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A New Chapter for Story Tavern

Story Tavern sign

Located on a quiet stretch of San Fernando Boulevard in downtown Burbank, Story Tavern is much more than your average gastropub. Yes, there are 20-plus craft beers on tap, flatscreens above the back bar, and the menu includes traditional pub fare such as shepherd’s pie and bangers and mash. But the moment you step into the Craftsman-style tavern, it quickly becomes apparent that something special is happening here. Last month, Story Tavern launched a classic cocktail menu for the first time in its one-year history. On a recent Sunday afternoon, co-owner Brian Slaught – a fifth-generation Angeleno – hosted a tasting of the new drinks and shared the story behind the Story. I was joined at the tasting by Brian Carr, who recently moved to Burbank with his wife, Tricia.

Story Tavern interior

We sat down at one of the communal tables and looked around the richly-decorated room. In a refreshing departure from the area’s chain restaurants, Story Tavern’s interior draws inspiration from Slaught’s time living in Dublin, Kildare and London. “All of those pubs, the really old ones, were not only local watering holes, but they were vessels of that city, that neighborhood, even that small area’s history,” he said. “You had pictures, artifacts going all the way back to the 16th century in some places. There was a sense of pride, not only of the pub but that whole area, because you could literally touch and relate to the history within the pub itself. Except for a few places – most notably Cole’s, Phillipe’s, Langers – Los Angeles in my opinion was really lacking an area where you could go into the watering hole and you could see the whole region’s history, from its inception to current.”

A plaque out front commemorates the tavern as the site of Story & Sons Hardware, opened in 1915 by Thomas Story, the first mayor of Burbank. The hardware store closed in 1986. Vintage photographs throughout Story Tavern trace Burbank’s history, from the early days to its key role in the aviation and motion picture industries. “We partnered with the Burbank Historical Society and all these pictures in here are from their archives,” said Slaught. “They’ve got another 10,000 so we’re going to slowly cycle through them. We wanted to show people that Burbank wasn’t just a city that came about post-World War II, it’s fairly old by California standards and it’s really taken off.”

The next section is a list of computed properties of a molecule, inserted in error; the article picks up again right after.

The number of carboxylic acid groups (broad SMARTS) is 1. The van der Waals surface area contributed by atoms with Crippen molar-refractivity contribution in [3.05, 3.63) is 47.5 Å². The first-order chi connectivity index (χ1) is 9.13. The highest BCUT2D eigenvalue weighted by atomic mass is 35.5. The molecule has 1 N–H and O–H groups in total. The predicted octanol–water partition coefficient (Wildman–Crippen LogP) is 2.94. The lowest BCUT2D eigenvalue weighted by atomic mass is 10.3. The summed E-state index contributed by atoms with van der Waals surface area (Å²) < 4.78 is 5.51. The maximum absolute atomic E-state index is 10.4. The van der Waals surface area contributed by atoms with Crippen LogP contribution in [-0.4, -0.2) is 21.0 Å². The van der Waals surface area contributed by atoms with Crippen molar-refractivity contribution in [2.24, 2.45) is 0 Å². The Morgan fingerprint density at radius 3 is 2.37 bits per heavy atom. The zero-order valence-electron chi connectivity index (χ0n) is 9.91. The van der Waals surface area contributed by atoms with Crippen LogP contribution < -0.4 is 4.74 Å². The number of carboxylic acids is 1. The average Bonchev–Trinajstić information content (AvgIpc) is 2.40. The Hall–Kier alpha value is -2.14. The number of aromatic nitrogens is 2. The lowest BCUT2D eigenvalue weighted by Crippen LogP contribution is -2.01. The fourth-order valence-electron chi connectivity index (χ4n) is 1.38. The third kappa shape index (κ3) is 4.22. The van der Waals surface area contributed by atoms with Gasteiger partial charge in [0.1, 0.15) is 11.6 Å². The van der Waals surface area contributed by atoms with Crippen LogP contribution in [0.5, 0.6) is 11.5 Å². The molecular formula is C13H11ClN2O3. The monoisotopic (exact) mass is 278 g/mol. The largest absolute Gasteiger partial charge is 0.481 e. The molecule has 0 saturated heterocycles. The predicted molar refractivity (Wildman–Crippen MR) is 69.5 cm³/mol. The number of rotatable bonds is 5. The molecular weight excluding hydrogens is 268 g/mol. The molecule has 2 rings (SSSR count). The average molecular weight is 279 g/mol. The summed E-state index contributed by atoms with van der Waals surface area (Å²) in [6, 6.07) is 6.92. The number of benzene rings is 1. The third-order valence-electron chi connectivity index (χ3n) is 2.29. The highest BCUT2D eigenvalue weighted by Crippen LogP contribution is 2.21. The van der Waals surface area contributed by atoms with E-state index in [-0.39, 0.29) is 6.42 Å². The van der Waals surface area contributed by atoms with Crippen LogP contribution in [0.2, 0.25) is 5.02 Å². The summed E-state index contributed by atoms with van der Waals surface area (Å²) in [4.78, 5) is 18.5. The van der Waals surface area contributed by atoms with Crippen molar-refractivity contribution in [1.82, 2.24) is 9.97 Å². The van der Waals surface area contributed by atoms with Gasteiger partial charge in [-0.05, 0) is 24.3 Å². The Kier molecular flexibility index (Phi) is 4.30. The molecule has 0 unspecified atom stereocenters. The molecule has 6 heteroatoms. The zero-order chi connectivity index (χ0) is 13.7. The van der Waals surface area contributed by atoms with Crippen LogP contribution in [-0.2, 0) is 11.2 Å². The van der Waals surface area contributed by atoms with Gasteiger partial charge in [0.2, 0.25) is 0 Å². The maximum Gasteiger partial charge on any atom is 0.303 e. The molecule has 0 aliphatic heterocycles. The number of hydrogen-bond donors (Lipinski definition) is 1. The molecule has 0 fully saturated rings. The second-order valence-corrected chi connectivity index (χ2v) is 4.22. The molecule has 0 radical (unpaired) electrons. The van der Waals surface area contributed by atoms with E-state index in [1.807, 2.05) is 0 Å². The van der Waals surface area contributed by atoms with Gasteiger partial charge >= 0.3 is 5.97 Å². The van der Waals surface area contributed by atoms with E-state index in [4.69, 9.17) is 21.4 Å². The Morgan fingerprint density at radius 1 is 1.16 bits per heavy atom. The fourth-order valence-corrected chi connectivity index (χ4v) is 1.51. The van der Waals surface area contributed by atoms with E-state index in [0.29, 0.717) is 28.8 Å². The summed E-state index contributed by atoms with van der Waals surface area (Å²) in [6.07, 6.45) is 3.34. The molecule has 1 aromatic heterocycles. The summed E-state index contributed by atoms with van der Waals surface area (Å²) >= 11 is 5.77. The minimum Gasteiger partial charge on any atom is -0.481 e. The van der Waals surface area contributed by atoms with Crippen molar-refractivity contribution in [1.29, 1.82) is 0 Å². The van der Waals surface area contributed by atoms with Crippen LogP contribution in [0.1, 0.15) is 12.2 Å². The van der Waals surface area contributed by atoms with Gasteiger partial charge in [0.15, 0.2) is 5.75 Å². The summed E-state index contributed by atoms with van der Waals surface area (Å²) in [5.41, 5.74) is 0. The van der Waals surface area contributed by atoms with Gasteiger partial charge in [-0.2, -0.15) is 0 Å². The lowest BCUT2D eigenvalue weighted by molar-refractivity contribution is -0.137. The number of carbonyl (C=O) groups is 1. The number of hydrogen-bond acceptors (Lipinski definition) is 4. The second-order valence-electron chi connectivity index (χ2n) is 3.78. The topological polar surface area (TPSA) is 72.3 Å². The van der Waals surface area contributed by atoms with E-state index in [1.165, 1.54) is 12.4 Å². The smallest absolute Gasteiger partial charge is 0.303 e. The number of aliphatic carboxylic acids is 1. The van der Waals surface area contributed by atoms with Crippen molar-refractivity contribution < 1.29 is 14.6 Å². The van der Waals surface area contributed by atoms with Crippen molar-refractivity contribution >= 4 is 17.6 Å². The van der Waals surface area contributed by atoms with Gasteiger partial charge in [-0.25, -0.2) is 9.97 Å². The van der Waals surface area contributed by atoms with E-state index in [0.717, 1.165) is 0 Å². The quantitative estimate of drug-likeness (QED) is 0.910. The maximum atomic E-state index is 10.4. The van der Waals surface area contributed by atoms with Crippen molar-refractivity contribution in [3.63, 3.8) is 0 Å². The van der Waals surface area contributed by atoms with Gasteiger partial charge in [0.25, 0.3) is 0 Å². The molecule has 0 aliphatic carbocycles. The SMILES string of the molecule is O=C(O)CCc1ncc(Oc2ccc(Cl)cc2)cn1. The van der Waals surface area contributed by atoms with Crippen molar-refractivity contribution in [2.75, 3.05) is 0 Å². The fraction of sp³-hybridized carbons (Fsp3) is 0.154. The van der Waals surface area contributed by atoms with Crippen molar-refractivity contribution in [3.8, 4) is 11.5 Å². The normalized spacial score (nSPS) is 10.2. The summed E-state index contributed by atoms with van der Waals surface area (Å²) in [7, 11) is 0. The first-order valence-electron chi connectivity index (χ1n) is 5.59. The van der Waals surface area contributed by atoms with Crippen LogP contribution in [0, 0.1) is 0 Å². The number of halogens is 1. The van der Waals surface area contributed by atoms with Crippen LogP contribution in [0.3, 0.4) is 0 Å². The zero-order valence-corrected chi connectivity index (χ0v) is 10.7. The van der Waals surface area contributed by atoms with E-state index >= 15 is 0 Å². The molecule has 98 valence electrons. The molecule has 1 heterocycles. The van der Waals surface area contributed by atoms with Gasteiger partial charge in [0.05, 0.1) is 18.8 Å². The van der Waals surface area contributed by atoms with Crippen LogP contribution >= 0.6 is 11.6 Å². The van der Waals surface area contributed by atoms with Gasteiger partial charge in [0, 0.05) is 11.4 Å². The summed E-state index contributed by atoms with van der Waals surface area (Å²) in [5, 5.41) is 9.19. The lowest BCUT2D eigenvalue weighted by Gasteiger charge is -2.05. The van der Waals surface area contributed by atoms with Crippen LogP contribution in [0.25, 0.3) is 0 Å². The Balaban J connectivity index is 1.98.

Story Tavern beer steins

Eastside beer can at Story Tavern

In addition to the historic photos, many of the artifacts on display are from the Slaught family vaults. Some are specifically related to Los Angeles, while others are objects that were collected during the 143 years the Slaughts have been in LA. Slaught brought over a German beer stein from 1936 for us to examine. It was decorated in a Wagner theme, much to the delight of Carr, who said he’s a “huge fan” of the German composer. Slaught also presented an Eastside beer can from 1947. Known today as the Brewery Arts Complex, the Eastside Brewery was part of a forgotten period of LA beer history that predates today’s craft beer scene by decades.

The Slaught family is primarily involved in commercial real estate and restaurant development, but they’d been toying with the Story Tavern concept for a while. Slaught said he had been a barback since he was 18 years old, and his sister Diane had been working in restaurants since she was 18. In a calculated nod to history, Story Tavern incorporated on July 8, 2011, the 100th anniversary of Burbank’s incorporation as a city. Story Tavern opened to the public on July 4, 2012.

Story Tavern bar